And I have to say that we are pretty much getting to that place in the US, with the level of polarization that plays directly into the hands of the forces that seek to destroy or to use us for some nefarious goals. That’s not to say, that Jews excited about interacting with other faiths and cultures should abandon all such efforts and spend all their free time navelgazing. We have entirely too much of that already on the extreme of the spectrum. But a happy medium where inclusivity refers to one’s own community as much as to like minded thinkers from various background is a good place to start mending the wounds created by a long history of expulsions, dispersions, and persecutions.
Substituting real, raw conversations for faux tokenist inclusivity whether over Shabbat dinners, acts of kindness everyone can agree on, or just a walk in the park is something that does not require too much effort, time investment, or imagination. We do that already, all the time, with everybody. Yet there is so much push about organizations dedicated to all sorts of outreach to other communities, and very little towards finding common ground with those who are the closest to us and farthest away – fellow members of the Tribe. I get it – it hurts the most when people who should be closest to you are not only on the same page as you are, they seem to be not even on the same planet. Indeed, it is tempting not to waste time on pointless arguments with people who apparently lack any basic principles, foundations of critical thinking, a heart or a brain, or perhaps both and to focus on the people who are reachable. But then it becomes not really about true diversity or saving your community from assimilation or even developing a responsive course of action – but about satisfying your own ego in a quest for easy feel good action.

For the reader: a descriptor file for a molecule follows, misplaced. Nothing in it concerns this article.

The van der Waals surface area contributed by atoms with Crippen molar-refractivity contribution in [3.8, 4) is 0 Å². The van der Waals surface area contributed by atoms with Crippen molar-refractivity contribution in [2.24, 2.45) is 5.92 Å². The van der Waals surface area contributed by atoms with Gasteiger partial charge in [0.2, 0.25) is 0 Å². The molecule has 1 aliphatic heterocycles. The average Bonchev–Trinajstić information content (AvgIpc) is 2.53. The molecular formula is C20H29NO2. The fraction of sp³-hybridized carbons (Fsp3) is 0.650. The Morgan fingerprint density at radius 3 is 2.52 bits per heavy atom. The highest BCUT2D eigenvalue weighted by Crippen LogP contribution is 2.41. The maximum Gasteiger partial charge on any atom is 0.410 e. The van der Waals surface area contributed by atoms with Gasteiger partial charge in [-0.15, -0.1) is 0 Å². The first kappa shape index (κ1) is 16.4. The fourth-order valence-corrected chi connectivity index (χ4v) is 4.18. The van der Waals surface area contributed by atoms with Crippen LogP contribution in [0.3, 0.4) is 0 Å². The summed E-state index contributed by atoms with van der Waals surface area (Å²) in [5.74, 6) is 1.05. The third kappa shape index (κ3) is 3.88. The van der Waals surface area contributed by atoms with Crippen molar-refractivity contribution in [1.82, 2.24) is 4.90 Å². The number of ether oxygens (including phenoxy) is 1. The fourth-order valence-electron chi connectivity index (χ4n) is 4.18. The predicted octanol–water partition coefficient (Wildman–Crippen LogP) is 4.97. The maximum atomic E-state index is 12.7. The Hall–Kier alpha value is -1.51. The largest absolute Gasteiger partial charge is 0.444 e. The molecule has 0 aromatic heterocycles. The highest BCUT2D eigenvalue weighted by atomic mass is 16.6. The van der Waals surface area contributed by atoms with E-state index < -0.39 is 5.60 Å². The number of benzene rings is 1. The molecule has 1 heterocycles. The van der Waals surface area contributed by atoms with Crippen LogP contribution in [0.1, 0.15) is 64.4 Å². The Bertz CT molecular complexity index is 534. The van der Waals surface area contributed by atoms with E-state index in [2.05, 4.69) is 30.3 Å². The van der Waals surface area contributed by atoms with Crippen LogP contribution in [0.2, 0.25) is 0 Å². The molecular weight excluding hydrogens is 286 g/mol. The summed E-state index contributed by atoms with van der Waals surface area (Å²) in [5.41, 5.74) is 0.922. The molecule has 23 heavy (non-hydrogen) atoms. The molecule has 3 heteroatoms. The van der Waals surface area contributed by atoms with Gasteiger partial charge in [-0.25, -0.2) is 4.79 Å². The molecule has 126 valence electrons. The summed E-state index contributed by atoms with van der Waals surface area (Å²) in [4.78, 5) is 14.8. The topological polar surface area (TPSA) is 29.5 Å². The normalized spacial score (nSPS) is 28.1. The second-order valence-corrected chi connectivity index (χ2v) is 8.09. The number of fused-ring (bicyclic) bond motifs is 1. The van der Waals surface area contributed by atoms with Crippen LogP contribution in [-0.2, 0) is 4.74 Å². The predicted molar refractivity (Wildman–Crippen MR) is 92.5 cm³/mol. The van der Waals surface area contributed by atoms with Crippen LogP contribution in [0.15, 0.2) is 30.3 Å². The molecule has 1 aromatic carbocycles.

I have a challenge for all my readers:
Find five individuals who identify themselves as Jews (we are not talking about getting married or making aliya here; leave the halachic discussions at the door for now), who have different backgrounds, levels of religious observance, culture, political views, or other identity-issues from yourself that you would not normally be caught dead with in the same room. Have a conversation. Don’t lecture, just ask questions. See what you can learn. And if you want to, please feel free to comment about what you noticed about these interactions, or write some articles yourselves!,